A plant species of the family VACCINIUM known for the sour fruit which is sometimes used for urinary tract infections.
A plant genus of the family ERICACEAE known for species with edible fruits.
A plant species of the family VACCINIUM.
A subclass of iridoid compounds that include a glycoside moiety, usually found at the C-1 position.
A plant species of the genus VACCINIUM.
A large, subclass of arachnids comprising the MITES and TICKS, including parasites of plants, animals, and humans, as well as several important disease vectors.
Several plant species of the genus VACCINIUM known for the edible blueberry fruit.
A plant genus of the family ERICACEAE.
A group of FLAVONOIDS derived from FLAVONOLS, which lack the ketone oxygen at the 4-position. They are glycosylated versions of cyanidin, pelargonidin or delphinidin. The conjugated bonds result in blue, red, and purple colors in flowers of plants.
The heath plant family of the order Ericales, subclass Dilleniidae, class Magnoliopsida that are generally shrubs or small trees. Leaves are alternate, simple, and leathery; flowers are symmetrical with a 4- or 5-parted corolla of partly fused petals.
The encapsulated embryos of flowering plants. They are used as is or for animal feed because of the high content of concentrated nutrients like starches, proteins, and fats. Rapeseed, cottonseed, and sunflower seed are also produced for the oils (fats) they yield.
Liquids that are suitable for drinking. (From Merriam Webster Collegiate Dictionary, 10th ed)
The motion of air relative to the earth's surface.
Dietary practice of completely avoiding meat products in the DIET, consuming VEGETABLES, CEREALS, and NUTS. Some vegetarian diets called lacto-ovo also include milk and egg products.
Naturally occurring or synthetic substances that inhibit or retard the oxidation of a substance to which it is added. They counteract the harmful and damaging effects of oxidation in animal tissues.
Exploitation through misrepresentation of the facts or concealment of the purposes of the exploiter.
Concept referring to the standardized fees for services rendered by health care providers, e.g., laboratories and physicians, and reimbursement for those services under Medicare Part B. It includes acceptance by the physician.
A disturbance in the prooxidant-antioxidant balance in favor of the former, leading to potential damage. Indicators of oxidative stress include damaged DNA bases, protein oxidation products, and lipid peroxidation products (Sies, Oxidative Stress, 1991, pxv-xvi).
Peroxidase catalyzed oxidation of lipids using hydrogen peroxide as an electron acceptor.
Payment by a third-party payer in a sum equal to the amount expended by a health care provider or facility for health services rendered to an insured or program beneficiary. (From Facts on File Dictionary of Health Care Management, 1988)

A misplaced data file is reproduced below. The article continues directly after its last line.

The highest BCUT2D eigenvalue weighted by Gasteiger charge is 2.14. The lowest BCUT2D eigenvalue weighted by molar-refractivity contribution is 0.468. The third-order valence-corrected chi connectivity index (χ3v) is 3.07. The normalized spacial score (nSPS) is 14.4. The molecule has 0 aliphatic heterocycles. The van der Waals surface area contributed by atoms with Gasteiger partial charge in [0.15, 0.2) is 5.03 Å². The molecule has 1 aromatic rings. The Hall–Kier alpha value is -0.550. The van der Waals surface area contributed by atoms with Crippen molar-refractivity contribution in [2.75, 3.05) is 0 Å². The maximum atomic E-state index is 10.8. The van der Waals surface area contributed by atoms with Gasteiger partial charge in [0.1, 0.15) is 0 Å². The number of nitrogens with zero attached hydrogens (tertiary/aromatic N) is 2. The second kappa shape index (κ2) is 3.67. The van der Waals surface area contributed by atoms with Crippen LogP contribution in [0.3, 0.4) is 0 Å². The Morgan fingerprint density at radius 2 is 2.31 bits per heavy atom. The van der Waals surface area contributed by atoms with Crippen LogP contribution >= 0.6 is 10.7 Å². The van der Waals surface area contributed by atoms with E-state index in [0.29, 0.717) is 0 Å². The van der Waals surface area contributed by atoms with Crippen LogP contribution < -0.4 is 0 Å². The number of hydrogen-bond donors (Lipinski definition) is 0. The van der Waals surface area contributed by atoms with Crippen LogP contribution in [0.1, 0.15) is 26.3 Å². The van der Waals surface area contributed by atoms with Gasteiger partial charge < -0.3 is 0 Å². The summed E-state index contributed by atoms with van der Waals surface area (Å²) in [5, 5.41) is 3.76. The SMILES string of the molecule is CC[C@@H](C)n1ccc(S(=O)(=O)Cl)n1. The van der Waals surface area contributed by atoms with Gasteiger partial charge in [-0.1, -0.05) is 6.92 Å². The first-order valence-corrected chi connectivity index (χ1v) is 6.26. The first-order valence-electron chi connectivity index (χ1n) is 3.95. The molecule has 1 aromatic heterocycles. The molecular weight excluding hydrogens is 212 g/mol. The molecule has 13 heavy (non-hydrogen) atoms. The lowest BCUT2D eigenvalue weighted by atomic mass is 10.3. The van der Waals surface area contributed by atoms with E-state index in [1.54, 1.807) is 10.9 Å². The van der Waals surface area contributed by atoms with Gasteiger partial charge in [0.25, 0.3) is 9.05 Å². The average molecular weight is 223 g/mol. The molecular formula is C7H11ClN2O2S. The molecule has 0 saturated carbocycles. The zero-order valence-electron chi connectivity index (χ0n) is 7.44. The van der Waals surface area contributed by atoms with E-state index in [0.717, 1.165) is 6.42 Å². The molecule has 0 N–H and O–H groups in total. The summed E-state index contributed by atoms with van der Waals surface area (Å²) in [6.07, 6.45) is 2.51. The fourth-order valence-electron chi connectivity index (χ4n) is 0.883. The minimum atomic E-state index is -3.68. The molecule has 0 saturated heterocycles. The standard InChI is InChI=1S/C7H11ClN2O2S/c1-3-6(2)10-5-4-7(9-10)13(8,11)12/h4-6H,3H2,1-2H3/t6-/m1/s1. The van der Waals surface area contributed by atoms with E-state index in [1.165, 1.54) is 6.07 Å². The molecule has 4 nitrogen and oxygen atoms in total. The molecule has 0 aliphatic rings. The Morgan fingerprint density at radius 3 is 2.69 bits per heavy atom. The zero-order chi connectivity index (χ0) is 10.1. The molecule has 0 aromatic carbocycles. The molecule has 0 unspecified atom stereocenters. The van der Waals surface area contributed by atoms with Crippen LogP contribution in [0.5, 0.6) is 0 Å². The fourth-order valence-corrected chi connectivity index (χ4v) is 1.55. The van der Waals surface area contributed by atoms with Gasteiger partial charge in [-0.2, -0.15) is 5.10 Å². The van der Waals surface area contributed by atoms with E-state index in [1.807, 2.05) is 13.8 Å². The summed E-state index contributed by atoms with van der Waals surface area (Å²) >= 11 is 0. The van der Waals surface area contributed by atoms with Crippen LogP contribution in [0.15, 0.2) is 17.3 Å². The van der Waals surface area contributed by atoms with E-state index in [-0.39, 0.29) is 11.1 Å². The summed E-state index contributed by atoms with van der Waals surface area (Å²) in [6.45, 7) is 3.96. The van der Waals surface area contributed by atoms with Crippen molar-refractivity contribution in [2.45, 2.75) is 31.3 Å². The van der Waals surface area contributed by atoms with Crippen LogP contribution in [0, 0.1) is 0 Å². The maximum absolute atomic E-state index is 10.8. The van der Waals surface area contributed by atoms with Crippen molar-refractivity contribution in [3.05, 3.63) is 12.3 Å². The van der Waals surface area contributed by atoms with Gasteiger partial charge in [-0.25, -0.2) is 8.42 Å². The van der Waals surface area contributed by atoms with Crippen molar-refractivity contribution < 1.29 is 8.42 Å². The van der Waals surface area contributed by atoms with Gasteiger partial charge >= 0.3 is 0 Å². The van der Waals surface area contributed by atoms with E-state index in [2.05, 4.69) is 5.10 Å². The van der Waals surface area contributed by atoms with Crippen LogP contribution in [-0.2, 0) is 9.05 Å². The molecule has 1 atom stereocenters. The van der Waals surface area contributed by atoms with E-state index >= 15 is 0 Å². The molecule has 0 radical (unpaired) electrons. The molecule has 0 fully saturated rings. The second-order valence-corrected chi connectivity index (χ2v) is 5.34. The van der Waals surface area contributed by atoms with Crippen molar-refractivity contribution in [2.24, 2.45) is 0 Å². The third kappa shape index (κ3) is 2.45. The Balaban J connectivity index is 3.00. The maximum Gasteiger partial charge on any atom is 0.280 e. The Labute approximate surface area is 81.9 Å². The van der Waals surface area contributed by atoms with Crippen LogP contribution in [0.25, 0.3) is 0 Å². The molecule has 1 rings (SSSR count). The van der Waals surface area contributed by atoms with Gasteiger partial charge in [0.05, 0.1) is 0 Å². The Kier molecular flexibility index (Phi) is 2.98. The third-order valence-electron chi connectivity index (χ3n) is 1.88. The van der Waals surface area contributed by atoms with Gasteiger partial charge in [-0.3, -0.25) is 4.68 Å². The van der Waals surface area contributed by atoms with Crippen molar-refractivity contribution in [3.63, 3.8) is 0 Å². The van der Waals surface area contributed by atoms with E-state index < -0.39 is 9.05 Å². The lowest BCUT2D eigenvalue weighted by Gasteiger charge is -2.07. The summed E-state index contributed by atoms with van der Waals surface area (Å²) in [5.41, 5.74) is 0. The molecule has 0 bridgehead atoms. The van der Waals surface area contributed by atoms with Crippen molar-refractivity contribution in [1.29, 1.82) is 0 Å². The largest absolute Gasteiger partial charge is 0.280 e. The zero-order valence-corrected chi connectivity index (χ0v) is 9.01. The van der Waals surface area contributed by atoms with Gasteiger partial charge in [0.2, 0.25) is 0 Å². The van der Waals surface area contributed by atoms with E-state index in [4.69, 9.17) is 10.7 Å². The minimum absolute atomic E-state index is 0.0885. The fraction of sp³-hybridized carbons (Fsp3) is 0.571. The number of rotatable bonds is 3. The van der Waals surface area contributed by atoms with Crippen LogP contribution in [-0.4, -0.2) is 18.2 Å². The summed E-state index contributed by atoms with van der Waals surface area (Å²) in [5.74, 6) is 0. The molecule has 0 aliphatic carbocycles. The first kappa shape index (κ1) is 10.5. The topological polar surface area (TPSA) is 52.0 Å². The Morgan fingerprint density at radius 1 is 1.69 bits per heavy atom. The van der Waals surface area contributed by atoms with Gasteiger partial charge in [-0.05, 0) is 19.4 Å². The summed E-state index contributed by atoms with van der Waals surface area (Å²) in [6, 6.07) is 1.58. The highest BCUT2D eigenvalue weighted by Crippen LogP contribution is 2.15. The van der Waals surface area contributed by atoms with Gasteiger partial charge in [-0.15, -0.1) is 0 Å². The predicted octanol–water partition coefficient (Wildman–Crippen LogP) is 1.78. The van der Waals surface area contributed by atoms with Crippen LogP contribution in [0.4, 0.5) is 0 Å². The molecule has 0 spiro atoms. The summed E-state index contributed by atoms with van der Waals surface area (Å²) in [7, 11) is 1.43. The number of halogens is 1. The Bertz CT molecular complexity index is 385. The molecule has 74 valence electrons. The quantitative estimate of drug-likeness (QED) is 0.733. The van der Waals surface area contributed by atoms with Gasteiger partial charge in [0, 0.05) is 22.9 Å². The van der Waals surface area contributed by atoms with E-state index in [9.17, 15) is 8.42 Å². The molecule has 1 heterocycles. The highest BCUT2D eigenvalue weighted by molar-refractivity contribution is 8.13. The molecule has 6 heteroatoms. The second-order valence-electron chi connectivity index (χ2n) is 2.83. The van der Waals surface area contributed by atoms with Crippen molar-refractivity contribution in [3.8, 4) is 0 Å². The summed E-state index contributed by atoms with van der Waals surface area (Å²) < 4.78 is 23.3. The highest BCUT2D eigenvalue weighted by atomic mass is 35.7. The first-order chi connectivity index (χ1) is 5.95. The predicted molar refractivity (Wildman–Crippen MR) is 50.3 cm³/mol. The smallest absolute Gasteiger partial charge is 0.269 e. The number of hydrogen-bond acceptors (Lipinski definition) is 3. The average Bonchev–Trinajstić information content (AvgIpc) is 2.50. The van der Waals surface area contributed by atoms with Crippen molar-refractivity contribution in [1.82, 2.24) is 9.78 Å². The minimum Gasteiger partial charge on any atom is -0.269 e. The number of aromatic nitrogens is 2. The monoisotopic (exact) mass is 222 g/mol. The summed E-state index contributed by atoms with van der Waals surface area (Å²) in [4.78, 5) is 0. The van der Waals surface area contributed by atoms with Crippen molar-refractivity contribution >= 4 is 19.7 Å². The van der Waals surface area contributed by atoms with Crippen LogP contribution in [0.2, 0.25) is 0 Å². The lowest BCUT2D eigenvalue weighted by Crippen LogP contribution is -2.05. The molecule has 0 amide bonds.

Activity engaged in for pleasure.
A plant genus of the family BROMELIACEAE. Members contain karatasin and balansain (ENDOPEPTIDASES) and BROMELAINS.
Computer systems utilized as adjuncts in the treatment of disease.
A chlorinated hydrocarbon used as an industrial solvent and cooling liquid in electrical transformers. It is a potential carcinogen.
The legal relation between an entity (individual, group, corporation, or-profit, secular, government) and an object. The object may be corporeal, such as equipment, or completely a creature of law, such as a patent; it may be movable, such as an animal, or immovable, such as a building.
An alcoholic beverage usually made from malted cereal grain (as barley), flavored with hops, and brewed by slow fermentation.
The infusion of leaves of CAMELLIA SINENSIS (formerly Thea sinensis) as a beverage, the familiar Asian tea, which contains CATECHIN (especially epigallocatechin gallate) and CAFFEINE.
Food derived from genetically modified organisms (ORGANISMS, GENETICALLY MODIFIED).
A plant genus of the family STERCULIACEAE. This is the source of the kola nut which contains CAFFEINE and is used in popular beverages.
Organisms whose GENOME has been changed by a GENETIC ENGINEERING technique.
An antioxidant flavonoid, occurring especially in woody plants as both (+)-catechin and (-)-epicatechin (cis) forms.
Camellia sinensis L. (formerly Thea sinensis) is an evergreen Asiatic shrub of the THEACEAE family. The infusion of leaves of this plant is used as Oriental TEA which contains CAFFEINE; THEOPHYLLINE; and epigallocatechin gallate.
Chemical or physical agents that protect the skin from sunburn and erythema by absorbing or blocking ultraviolet radiation.
Liquids transforming into solids by the removal of heat.
The study of those aspects of energy and matter in terms of elementary principles and laws. (From McGraw-Hill Dictionary of Scientific and Technical Terms, 6th ed)
A method of comparing the cost of a program with its expected benefits in dollars (or other currency). The benefit-to-cost ratio is a measure of total return expected per unit of money spent. This analysis generally excludes consideration of factors that are not measured ultimately in economic terms. Cost effectiveness compares alternative ways to achieve a specific set of results.
Frozen water crystals that fall from the ATMOSPHERE.
The solid substance formed by the FREEZING of water.